I don't want to make films like Antonioni or Fellini," he told his college newspaper back in 1967. "I don't want just the elite. I want everybody to enjoy my films." With a string of blockbusters that includes three top-grossing record holders—Jaws, E. T.: The Extraterrestrial, and Jurassic Park —director and producer Steven Spielberg more than fulfilled that ambition.
But the scale of that success has inevitably invited criticism. His detractors have panned his special-effects-laden extravaganzas as confections lacking genuine dramatic content.
Spielberg's best rebuttals are films like The Color Purple and Schindler's List, works that explore the internal struggles of complex characters living in tough times, whether the Jim Crow South or Nazi Germany. "He isn't afraid to address big historical issues—subjects that are not considered good box office," says biographer Joseph McBride. But Schindler's List was a commercial success—and was named one of the 10 greatest films by the American Film Institute.
An awkward outsider in his youth, encountering anti-Semitism in suburban Phoenix and witnessing the collapse of his parents' marriage, Spielberg found in his father's 8-mm camera a means of escape and connection. Shooting adventure and war films as a schoolboy, he created his own communities through the collective enterprise of moviemaking.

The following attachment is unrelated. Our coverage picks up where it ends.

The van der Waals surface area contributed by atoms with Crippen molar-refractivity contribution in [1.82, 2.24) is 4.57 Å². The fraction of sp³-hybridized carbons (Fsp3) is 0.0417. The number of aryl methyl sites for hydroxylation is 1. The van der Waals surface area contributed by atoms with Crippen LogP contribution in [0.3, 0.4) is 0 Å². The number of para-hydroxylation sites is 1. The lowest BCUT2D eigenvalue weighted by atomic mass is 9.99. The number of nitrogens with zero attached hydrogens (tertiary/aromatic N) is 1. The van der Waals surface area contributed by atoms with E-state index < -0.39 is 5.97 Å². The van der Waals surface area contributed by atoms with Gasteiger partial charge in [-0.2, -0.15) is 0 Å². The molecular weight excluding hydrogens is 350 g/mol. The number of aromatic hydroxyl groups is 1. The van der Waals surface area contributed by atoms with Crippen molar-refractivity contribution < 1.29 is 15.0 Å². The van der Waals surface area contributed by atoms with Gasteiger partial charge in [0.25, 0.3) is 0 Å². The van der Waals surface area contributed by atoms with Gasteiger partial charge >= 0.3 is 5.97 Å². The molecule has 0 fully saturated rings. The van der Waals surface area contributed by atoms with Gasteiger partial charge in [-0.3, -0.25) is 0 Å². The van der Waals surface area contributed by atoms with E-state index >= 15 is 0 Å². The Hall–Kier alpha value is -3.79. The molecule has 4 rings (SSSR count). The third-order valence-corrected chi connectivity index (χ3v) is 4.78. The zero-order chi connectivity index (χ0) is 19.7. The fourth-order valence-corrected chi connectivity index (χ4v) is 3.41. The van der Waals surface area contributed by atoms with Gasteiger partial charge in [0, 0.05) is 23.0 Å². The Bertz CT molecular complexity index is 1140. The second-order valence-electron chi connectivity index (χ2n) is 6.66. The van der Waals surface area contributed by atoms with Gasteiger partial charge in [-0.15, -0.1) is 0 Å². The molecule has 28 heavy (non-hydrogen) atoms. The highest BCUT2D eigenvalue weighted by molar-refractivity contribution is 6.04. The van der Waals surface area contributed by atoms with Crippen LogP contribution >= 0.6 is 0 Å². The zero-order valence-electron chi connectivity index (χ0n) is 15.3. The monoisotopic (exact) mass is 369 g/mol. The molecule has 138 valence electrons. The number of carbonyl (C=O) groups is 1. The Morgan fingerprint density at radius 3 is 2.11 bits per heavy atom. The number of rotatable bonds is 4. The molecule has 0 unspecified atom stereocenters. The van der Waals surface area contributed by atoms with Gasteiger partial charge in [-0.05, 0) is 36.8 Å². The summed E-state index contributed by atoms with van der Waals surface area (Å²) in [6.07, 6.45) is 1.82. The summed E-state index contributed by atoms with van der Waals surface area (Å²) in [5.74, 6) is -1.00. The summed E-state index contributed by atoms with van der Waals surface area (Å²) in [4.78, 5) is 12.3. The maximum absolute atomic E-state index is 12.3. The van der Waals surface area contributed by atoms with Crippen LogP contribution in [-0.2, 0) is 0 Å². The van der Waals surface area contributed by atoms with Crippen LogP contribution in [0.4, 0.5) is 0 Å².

He later brought that gift for creative leadership to the organizations that he helped found, including the Starlight Starbright Children's Foundation and the Shoah Foundation, which archives the testimonies of Holocaust survivors. In the words of McBride, Spielberg "turned his refuge into a kingdom." And by marrying entertainment with moral purpose, Spielberg's finest work challenges the film industry to follow suit.
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